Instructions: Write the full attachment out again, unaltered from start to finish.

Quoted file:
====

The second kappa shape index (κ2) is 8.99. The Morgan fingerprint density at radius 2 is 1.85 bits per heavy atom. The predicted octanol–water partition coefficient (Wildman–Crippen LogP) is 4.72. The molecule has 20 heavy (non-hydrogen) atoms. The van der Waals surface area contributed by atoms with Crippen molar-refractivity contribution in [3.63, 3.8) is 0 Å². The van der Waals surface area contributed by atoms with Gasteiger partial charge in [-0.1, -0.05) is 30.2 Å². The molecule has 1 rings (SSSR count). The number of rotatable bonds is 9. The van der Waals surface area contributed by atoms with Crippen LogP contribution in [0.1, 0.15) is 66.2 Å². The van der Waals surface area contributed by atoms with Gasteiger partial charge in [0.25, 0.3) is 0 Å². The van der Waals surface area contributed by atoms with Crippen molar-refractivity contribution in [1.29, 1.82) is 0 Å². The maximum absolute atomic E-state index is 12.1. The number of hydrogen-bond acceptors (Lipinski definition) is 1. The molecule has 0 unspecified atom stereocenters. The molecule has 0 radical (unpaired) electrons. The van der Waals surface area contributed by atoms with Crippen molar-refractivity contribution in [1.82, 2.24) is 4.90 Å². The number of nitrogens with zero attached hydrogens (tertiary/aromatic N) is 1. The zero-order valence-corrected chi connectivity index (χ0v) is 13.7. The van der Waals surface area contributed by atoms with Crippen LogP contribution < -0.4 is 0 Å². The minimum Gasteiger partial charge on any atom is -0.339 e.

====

The second kappa shape index (κ2) is 8.99. The Morgan fingerprint density at radius 2 is 1.85 bits per heavy atom. The predicted octanol–water partition coefficient (Wildman–Crippen LogP) is 4.72. The molecule has 20 heavy (non-hydrogen) atoms. The van der Waals surface area contributed by atoms with Crippen molar-refractivity contribution in [3.63, 3.8) is 0 Å². The van der Waals surface area contributed by atoms with Gasteiger partial charge in [-0.1, -0.05) is 30.2 Å². The molecule has 1 rings (SSSR count). The number of rotatable bonds is 9. The van der Waals surface area contributed by atoms with Crippen LogP contribution in [0.1, 0.15) is 66.2 Å². The van der Waals surface area contributed by atoms with Gasteiger partial charge in [0.25, 0.3) is 0 Å². The van der Waals surface area contributed by atoms with Crippen molar-refractivity contribution in [1.29, 1.82) is 0 Å². The maximum absolute atomic E-state index is 12.1. The number of hydrogen-bond acceptors (Lipinski definition) is 1. The molecule has 0 unspecified atom stereocenters. The molecule has 0 radical (unpaired) electrons. The van der Waals surface area contributed by atoms with Crippen molar-refractivity contribution in [1.82, 2.24) is 4.90 Å². The number of nitrogens with zero attached hydrogens (tertiary/aromatic N) is 1. The zero-order valence-corrected chi connectivity index (χ0v) is 13.7. The van der Waals surface area contributed by atoms with Crippen LogP contribution < -0.4 is 0 Å². The minimum Gasteiger partial charge on any atom is -0.339 e.